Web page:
The Courageous Women Of Kobani: How A Soccer Match Sparked A Civil War And Changed The Fate Of Women In Syria
The battle of Kobani was one of the most intense conflicts in the Middle East, with ISIS forces surrounding the northern Syrian city.
But there was brave resistance–the “daughters” of Kobani, a militia led entirely by women, wouldn’t back down.
These brave fighters took to the frontlines and fought alongside men to help take back Raqqa.
In their fight against oppression and violence, they risked both their lives and reputations.
They showed that you can stand up to ISIS without reliance on traditional power structures.
Arin Mirkan is a standout figure in this story; she strapped a grenade to her waist and charged an oncoming ISIS tank despite orders from leadership to withdraw from battle.
There were many others like her who chose to stay and fight for what they believed in.
The Daughters of Kobani is filled with stories about these women’s remarkable courage and bravery.
These stories tell us about the narrative strength of women who fight against Daesh (ISIS) as well as all forms of misogyny, structural oppression, and sexual violence found in many parts of the world today.
Kurdish Soccer Match Sparked Uprising And Ultimately Broader Civil War In Syria
The Syrian civil war has been one of the most devastating and divisive conflicts in recent history.
It exposed deep-seated divisions between ethnic and religious factions, while polarizing the whole nation.
Beginning with a soccer match between two rival clubs in Qamishli that turned violent when police opened fire on unarmed Kurdish supporters, it soon became apparent that there was a great deal of animosity towards the Syrian regime led by Bashar al-Assad.
This tension continued to rise as young protesters held peaceful demonstrations against Assad’s rule, only to be met with violence from his forces.
These events spurred the Kurds, who felt they were being ignored and marginalized by the government, to take up arms and form militias called People’s Protection Units.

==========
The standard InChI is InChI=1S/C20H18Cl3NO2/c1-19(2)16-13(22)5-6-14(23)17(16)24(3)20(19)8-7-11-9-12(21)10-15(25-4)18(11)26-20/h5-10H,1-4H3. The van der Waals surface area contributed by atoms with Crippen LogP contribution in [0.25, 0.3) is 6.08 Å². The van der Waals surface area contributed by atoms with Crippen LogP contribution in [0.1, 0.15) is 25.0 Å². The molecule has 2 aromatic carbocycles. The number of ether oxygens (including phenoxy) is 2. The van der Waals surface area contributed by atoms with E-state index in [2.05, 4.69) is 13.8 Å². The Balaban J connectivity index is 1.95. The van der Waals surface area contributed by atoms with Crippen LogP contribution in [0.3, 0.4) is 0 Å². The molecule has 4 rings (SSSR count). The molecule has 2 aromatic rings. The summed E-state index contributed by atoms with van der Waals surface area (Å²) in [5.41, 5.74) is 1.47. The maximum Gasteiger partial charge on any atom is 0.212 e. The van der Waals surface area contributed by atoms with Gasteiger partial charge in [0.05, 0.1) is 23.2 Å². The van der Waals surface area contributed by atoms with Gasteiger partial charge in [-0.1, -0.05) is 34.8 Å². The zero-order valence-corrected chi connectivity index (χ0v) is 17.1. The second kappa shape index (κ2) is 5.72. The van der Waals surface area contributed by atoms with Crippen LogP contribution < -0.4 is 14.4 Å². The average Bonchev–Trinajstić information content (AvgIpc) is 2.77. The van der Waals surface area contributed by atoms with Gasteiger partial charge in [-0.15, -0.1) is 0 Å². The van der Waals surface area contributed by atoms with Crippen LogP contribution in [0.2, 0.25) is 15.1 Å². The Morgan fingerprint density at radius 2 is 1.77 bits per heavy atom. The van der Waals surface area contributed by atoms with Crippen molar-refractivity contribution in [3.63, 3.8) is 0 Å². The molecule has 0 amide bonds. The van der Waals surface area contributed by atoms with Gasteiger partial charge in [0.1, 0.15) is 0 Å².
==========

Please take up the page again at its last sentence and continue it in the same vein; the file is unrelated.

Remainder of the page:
The YPG united Kurds in Syria’s majority-Kurdish northeast regions with the primary goal of protecting their autonomy from external attack.
At the same time, Kurds had good reason to fear Islamic extremism that spread amid anti-Assad rebels – something these fighters sought to protect against by fighting for neither Assad nor his opponents.
Despite all this, it seemed like Syrians would never work together to create a unified nation unless some kind of resolution could be achieved during peace negotiations.
Yet, this only served to further emphasize how divided Syria already was as its people attempted to fight for what they believed in but found themselves torn apart due to their conflicting interests.
Fighting For Women’S Rights: How The People’S Protection Units Defeated Isis And Advocated For Equality
ISIS and the People’s Protection Units, or YPG, were engaged in more than a physical battle in Iraq and Syria.
It was an ideological struggle between two fundamentally different worldviews.
ISIS embraced a strict interpretation of Islam and their ultimate goal was to revive the Islamic empire of centuries past.
To achieve this, they enforced extreme Sharia law that included oppressive measures against women and other religious minorities.
Conversely, the Kurds and their associated political group, The Democratic Union Party (led by Abdullah Öcalan) championed equal rights for women, economic justice, and Kurdish independence from Turkey’s rule.
They believed that true freedom could only exist if there is equality between men and women in society.
In addition to this foundational belief system, they held al-Assad’s aggression in the early 2000s accountable which then forced them to create the YPG organization for self-protection.
It’s clear that these two forces had differing ideologies when it comes to what kind of world should be achieved; one oppressive while the other striving for equality and justice.
In this way, we can understand more clearly why it took so long for peace to be restored as both parties sought to wage war on one another based on their respective beliefs in order to reach dominance over each other’s view of what should be established in Iraq and Syria overall.
The Women Of The Ypg And Ypj: Dark Times, Stronger Voices
Four Kurdish women have become symbols of brave resistance in the fight for autonomy from ISIS.
Azeema and her childhood friend Rojda, Nowruz, and Znarin all chose to take up arms when Syrian occupation forced them into battle in 2013.
Azeema, who had been raised on Öcalan’s teachings by her father, feared the fate that awaited her sister who had just gotten engaged.
At only 13 years old she decided right then to never marry – an injustice Azeema felt driven to challenge and combat.
Rojda was similarly driven despite a much calmer demeanor.
With her cousin one summer she refused to stop playing soccer in defiance of her deeply conservative uncle who called it haram (forbidden) for girls to play the sport.
Her response was adamant: “Soccer is for everyone”.
Nowruz remembered the warning of her strong-willed mother forced into an arranged marriage, telling Nowruz not to rely on others for her future – a sentiment that would shape Nowruz’s life journey.
Although the dream of studying medicine was crushed from outside forces, it became clear that young women could be active agents in building their own fates against oppressors.